For small-town artists, making the art is easy; making a living is harder

  • Article by: JEROME CHRISTENSON , Winona Daily News
  • Updated: July 22, 2013 - 12:05 AM

WINONA, Minn. — Passion isn't enough to pay the bills.

It's the rare artist who lacks passion. But money, that can be a different story.

"I don't know if people realize how difficult it is to be an artist . financially," said Winona painter Julie Johnston.

Johnston and eight other Winona-area artists talked about the opportunities and challenges involved in making art and making a living far from the big-city venues generally associated with the professional art world. The Winona area is caught up in somewhat of a regional artistic renaissance, they told the Winona Daily News ( ).

For much of the spring and summer, the city is caught up in the Mid West Music Fest, the Great River Shakespeare Festival and the Minnesota Beethoven Festival, as well as numerous arts events in La Crosse, Lanesboro and other area communities. Winter brings renewed attention, with the Frozen River Film Festival, and there are ongoing events and exhibits at the Minnesota Marine Art Museum, Theatre du Mississippi, Winona State and Saint Mary's universities. And timely support from the city government and local benefactors has laid the foundation for what has become a popular groundswell of support for the arts.

"People are recognizing the benefits of art in their lives," Johnston said. At this point, the performing arts have enjoyed a higher profile than the work of local visual artists, though that support is becoming more and more evident.

"When we have an art opening in Winona we have a crowd," watercolorist Jean Billman said, but added, "maybe it's the free food."

The challenge, the artists agreed, is to translate popular enthusiasm — be it for watercolors or acrylics — into material support for people making art.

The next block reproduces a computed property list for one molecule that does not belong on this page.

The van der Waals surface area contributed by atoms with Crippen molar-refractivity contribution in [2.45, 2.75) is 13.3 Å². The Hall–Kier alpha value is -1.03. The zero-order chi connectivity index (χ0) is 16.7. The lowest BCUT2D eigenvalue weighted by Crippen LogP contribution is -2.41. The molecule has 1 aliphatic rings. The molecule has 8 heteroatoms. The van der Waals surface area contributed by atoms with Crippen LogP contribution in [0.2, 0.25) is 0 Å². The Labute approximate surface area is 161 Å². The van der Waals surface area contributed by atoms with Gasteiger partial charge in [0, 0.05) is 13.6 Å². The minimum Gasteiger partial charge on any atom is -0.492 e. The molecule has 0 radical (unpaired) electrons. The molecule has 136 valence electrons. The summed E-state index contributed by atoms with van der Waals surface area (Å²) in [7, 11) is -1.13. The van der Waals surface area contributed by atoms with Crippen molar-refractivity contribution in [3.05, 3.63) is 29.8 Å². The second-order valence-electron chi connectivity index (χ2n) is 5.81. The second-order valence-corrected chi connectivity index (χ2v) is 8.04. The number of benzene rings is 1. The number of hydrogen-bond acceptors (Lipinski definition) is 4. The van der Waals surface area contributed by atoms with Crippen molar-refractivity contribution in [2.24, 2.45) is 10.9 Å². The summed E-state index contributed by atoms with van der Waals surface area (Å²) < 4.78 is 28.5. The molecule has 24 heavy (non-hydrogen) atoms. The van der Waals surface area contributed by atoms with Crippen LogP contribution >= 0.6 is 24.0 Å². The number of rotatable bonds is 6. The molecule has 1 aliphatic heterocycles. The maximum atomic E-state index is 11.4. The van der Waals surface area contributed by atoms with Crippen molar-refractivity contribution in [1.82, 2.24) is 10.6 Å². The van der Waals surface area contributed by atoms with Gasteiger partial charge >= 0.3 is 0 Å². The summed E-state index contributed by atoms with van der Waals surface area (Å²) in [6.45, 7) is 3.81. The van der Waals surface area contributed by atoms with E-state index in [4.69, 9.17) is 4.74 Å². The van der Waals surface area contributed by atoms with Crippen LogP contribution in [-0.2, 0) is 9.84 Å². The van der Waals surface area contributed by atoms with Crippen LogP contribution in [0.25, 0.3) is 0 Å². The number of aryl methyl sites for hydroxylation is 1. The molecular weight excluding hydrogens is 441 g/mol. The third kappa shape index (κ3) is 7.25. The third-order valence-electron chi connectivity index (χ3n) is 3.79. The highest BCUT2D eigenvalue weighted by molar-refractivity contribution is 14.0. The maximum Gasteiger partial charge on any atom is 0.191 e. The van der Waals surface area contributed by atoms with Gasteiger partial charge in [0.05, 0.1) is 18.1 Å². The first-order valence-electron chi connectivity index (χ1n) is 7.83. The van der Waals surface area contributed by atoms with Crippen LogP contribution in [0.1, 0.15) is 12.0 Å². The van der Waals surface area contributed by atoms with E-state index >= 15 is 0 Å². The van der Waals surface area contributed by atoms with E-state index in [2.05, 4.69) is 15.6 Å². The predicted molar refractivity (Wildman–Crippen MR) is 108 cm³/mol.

In short, turning interest into income.

It's a challenge most artists are relatively ill-equipped to meet. Art education and most artists' natural inclinations pay scant attention to the business side of a career as an independent creative artist.

As Winona painter Julia Crozier pointed out, no fine arts degree program requires classes in marketing, accounting and sales.

Still, business and financial pressures are a harsh reality in the art business as in any other. Making sales often means packing up a collection of pieces and traveling several hours to a weekend sale or festival. Winona painter Mary Singer recalled her routine throughout much of the 1990s, every weekend traveling to shows throughout Minnesota, Wisconsin and the Dakotas, and as far south as Nebraska.

"Then I'd come home and paint all week," she said. "I wore myself out."

And profits are far from guaranteed. After deducting travel, lodging and other expenses, "it's not unusual to go in the hole," Carol Slade said.

"Still, you want to get your stuff out there," Crozier said, "because it's supposed to be out there."

To get their work out there and still have time and energy to do the work they're dedicated to, local artists have been actively developing a local market for their work and for other creative artists who come here to sell.

Re-educating potential buyers is a critical part of that task.

Raised in a mass-market retail environment, where most things are interchangeable and likely available for less next week down the street, potential art buyers often need to be reminded that buying art isn't the same as buying a toaster. People need to be reminded that art is a "one-of-a-kind thing," Joan McNeil said.

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